I’m not a religious person, but do consider myself to be spiritual. When these sorts of occurrences happen, I always feel incredibly blessed and that my angels are telling me that, wherever I am and whatever I’m doing, I’m on the right path.

It really is a small world after all!

Mother Mary

Ron and I are both so fortunate to still have our amazing mothers. My sparkplug of a Mom is 85 years young and living independently on our family farm east of Innisfail, Alberta. Ron’s Mom, Mary, turned 97 this past December and still lives in their family home of over 65 years in Santa Clara, CA and still takes total care of her home, herself and everyone in her life.

Mother Mary is an inspiration to all who know her. She’s an excellent driver and cruises all over Silicon Valley for her medical appointments and to pick up the organic groceries she prepares her legendary food with. An example of her eternal optimism, she bought a new car after an accident shortly after her 96th birthday (which was NOT her fault, by the way). She is still traveling every February to visit her oldest daughter and son-in-law, Mary and John, in Ajijic, just outside of Guadalajara, Mexico.  She brings her youngest daughter, Claire, with her now and Ron and I try to get over to the mainland to share some precious time with Mother Mary and some of the family.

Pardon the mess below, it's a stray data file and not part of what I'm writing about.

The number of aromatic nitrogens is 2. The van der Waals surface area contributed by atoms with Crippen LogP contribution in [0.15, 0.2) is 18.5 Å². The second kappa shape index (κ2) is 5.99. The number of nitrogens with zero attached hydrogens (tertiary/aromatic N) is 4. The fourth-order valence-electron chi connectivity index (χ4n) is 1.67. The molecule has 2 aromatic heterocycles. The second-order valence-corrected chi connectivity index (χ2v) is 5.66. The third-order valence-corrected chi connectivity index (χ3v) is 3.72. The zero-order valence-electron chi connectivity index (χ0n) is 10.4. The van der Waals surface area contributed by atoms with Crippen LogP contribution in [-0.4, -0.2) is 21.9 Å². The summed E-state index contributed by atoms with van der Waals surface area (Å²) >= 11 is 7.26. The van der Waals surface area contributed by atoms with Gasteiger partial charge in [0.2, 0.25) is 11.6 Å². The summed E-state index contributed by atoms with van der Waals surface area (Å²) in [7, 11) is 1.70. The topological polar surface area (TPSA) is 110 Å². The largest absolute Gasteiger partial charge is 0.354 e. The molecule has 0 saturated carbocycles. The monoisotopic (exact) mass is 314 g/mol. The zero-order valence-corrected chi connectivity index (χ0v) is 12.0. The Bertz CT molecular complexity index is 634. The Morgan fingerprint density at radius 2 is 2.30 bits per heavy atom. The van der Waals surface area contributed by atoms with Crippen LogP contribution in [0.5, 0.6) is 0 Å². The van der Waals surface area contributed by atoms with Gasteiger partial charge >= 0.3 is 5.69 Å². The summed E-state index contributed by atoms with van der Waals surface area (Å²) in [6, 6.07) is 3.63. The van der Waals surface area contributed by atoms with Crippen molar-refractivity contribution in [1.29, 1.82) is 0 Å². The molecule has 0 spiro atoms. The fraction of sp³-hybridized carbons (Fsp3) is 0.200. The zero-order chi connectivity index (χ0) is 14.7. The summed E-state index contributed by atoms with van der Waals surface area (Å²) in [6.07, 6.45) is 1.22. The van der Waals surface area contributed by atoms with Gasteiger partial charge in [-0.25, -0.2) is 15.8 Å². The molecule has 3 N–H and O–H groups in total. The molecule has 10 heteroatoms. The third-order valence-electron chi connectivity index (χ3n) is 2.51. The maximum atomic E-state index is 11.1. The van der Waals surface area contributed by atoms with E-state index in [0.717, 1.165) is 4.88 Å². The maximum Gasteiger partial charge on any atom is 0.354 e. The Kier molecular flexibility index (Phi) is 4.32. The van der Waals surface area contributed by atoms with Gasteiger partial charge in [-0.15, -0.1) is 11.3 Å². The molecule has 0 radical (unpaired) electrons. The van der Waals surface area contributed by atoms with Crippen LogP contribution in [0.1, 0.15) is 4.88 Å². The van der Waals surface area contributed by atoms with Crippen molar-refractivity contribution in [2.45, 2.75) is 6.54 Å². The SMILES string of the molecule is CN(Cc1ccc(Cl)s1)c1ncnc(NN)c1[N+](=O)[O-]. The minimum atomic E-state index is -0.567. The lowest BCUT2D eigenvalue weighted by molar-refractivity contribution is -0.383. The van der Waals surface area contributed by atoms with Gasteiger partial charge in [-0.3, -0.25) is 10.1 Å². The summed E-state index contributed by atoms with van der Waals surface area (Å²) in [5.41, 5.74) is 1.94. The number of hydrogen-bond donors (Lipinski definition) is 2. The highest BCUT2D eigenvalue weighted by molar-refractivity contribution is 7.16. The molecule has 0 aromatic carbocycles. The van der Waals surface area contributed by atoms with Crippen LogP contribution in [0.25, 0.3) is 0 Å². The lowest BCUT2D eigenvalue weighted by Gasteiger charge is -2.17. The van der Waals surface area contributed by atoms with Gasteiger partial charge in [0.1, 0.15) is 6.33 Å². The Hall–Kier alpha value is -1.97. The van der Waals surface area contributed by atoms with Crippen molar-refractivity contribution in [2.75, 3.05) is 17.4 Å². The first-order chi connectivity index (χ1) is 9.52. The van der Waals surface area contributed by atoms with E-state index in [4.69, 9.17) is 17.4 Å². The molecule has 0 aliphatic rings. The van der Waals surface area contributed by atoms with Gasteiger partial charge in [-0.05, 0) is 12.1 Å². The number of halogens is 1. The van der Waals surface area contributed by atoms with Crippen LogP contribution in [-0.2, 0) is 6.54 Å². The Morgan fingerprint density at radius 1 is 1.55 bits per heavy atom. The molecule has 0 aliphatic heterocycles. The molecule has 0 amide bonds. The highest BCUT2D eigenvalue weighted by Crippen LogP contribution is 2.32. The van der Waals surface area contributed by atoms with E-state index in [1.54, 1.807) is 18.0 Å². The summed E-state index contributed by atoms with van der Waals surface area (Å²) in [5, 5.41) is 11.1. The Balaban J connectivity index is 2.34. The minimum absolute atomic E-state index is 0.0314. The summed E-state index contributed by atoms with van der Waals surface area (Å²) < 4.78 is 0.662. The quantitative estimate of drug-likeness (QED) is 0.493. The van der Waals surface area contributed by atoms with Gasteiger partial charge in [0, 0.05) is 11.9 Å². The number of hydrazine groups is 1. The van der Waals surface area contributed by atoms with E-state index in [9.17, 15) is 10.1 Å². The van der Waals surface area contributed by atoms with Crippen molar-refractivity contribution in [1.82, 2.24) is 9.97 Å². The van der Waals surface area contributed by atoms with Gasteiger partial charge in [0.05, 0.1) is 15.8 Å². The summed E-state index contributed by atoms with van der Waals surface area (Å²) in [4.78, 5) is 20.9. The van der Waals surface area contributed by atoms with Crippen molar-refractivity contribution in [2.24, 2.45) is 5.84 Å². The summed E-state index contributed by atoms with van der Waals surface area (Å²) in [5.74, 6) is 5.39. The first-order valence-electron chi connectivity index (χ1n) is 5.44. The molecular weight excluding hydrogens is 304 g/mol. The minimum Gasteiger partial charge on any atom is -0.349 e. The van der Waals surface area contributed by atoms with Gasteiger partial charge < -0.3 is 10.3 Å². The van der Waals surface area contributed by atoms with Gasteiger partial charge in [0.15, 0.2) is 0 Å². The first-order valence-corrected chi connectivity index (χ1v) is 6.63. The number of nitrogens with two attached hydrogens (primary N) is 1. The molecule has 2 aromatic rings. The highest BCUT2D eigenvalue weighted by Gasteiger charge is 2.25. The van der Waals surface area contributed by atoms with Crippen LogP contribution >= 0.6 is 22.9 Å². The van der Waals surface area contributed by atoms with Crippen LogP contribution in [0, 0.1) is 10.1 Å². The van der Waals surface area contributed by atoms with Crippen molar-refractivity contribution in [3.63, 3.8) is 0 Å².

Mother Mary in Ajijic

Mother Mary in Ajijic

Mary and Jake raised six children in their modest bungalow. Their home was filled not only with their own children, but with all the kids’ friends. Everyone was welcome and still is in Mother Mary’s home.

Mary made my Mom welcome back in early March. Our Moms got on the phone and conspired to meet, so Ron and I picked Mom up in San José, they spent a couple of days together, then we took my Mom down to Palm Springs with us for the Indian Wells BNP Tennis Tournament. It was very special to see these girls together, forming a new friendship, and learning that their lives shared many parallels that had much in common.

My Mom and Mother Mary

My Mom and Mother Mary